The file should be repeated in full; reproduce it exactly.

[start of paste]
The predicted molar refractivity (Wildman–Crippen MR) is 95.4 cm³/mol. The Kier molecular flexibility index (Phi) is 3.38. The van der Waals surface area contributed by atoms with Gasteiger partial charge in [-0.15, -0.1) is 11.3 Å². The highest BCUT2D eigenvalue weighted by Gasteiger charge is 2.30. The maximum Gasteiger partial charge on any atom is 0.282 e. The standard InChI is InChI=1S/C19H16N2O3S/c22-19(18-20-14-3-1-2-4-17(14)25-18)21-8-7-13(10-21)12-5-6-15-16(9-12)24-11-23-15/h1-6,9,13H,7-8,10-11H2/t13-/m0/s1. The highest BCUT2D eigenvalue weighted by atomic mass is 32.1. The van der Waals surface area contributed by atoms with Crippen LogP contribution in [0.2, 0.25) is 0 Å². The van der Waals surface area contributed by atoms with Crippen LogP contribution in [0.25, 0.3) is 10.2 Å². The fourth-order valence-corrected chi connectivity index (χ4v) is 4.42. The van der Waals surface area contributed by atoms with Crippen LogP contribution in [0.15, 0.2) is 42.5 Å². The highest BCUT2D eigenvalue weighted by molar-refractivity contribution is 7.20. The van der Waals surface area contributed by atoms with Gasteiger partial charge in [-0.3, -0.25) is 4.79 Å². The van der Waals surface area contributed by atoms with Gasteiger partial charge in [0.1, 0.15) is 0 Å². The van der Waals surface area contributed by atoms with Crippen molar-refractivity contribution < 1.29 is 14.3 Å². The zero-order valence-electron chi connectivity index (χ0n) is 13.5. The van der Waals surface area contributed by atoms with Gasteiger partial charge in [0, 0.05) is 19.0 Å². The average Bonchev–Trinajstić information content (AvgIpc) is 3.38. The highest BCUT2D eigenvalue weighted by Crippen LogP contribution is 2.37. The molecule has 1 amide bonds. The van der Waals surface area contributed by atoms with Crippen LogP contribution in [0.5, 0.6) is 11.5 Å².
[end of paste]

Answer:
The predicted molar refractivity (Wildman–Crippen MR) is 95.4 cm³/mol. The Kier molecular flexibility index (Phi) is 3.38. The van der Waals surface area contributed by atoms with Gasteiger partial charge in [-0.15, -0.1) is 11.3 Å². The highest BCUT2D eigenvalue weighted by Gasteiger charge is 2.30. The maximum Gasteiger partial charge on any atom is 0.282 e. The standard InChI is InChI=1S/C19H16N2O3S/c22-19(18-20-14-3-1-2-4-17(14)25-18)21-8-7-13(10-21)12-5-6-15-16(9-12)24-11-23-15/h1-6,9,13H,7-8,10-11H2/t13-/m0/s1. The highest BCUT2D eigenvalue weighted by atomic mass is 32.1. The van der Waals surface area contributed by atoms with Crippen LogP contribution in [0.2, 0.25) is 0 Å². The van der Waals surface area contributed by atoms with Crippen LogP contribution in [0.25, 0.3) is 10.2 Å². The fourth-order valence-corrected chi connectivity index (χ4v) is 4.42. The van der Waals surface area contributed by atoms with Crippen LogP contribution in [0.15, 0.2) is 42.5 Å². The highest BCUT2D eigenvalue weighted by molar-refractivity contribution is 7.20. The van der Waals surface area contributed by atoms with Gasteiger partial charge in [-0.3, -0.25) is 4.79 Å². The van der Waals surface area contributed by atoms with Gasteiger partial charge in [0.1, 0.15) is 0 Å². The van der Waals surface area contributed by atoms with Crippen molar-refractivity contribution < 1.29 is 14.3 Å². The zero-order valence-electron chi connectivity index (χ0n) is 13.5. The van der Waals surface area contributed by atoms with Gasteiger partial charge in [0, 0.05) is 19.0 Å². The average Bonchev–Trinajstić information content (AvgIpc) is 3.38. The highest BCUT2D eigenvalue weighted by Crippen LogP contribution is 2.37. The molecule has 1 amide bonds. The van der Waals surface area contributed by atoms with Crippen LogP contribution in [0.5, 0.6) is 11.5 Å².